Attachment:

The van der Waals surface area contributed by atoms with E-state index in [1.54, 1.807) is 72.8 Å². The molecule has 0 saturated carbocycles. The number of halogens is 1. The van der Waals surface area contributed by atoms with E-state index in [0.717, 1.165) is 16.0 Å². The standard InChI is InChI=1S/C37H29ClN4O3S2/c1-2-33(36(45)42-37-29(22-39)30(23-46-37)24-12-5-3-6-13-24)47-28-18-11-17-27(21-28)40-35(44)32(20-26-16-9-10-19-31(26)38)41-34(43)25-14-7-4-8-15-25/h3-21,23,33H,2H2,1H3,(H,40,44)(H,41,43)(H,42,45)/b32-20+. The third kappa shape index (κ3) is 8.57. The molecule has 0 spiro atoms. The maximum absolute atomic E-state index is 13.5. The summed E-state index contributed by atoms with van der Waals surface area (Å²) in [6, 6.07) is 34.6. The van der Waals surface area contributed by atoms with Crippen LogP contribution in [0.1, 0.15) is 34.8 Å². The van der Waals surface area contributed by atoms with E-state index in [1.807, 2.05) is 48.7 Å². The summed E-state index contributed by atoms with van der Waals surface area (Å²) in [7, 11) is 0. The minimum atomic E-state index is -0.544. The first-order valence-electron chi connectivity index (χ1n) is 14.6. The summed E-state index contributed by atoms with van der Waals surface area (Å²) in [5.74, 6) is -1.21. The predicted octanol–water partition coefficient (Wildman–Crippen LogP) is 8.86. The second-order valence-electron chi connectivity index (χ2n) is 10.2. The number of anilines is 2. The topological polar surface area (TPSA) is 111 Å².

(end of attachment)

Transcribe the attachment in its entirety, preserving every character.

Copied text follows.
The van der Waals surface area contributed by atoms with E-state index in [1.54, 1.807) is 72.8 Å². The molecule has 0 saturated carbocycles. The number of halogens is 1. The van der Waals surface area contributed by atoms with E-state index in [0.717, 1.165) is 16.0 Å². The standard InChI is InChI=1S/C37H29ClN4O3S2/c1-2-33(36(45)42-37-29(22-39)30(23-46-37)24-12-5-3-6-13-24)47-28-18-11-17-27(21-28)40-35(44)32(20-26-16-9-10-19-31(26)38)41-34(43)25-14-7-4-8-15-25/h3-21,23,33H,2H2,1H3,(H,40,44)(H,41,43)(H,42,45)/b32-20+. The third kappa shape index (κ3) is 8.57. The molecule has 0 spiro atoms. The maximum absolute atomic E-state index is 13.5. The summed E-state index contributed by atoms with van der Waals surface area (Å²) in [6, 6.07) is 34.6. The van der Waals surface area contributed by atoms with Crippen LogP contribution in [0.1, 0.15) is 34.8 Å². The van der Waals surface area contributed by atoms with E-state index in [1.807, 2.05) is 48.7 Å². The summed E-state index contributed by atoms with van der Waals surface area (Å²) in [7, 11) is 0. The minimum atomic E-state index is -0.544. The first-order valence-electron chi connectivity index (χ1n) is 14.6. The summed E-state index contributed by atoms with van der Waals surface area (Å²) in [5.74, 6) is -1.21. The predicted octanol–water partition coefficient (Wildman–Crippen LogP) is 8.86. The second-order valence-electron chi connectivity index (χ2n) is 10.2. The number of anilines is 2. The topological polar surface area (TPSA) is 111 Å².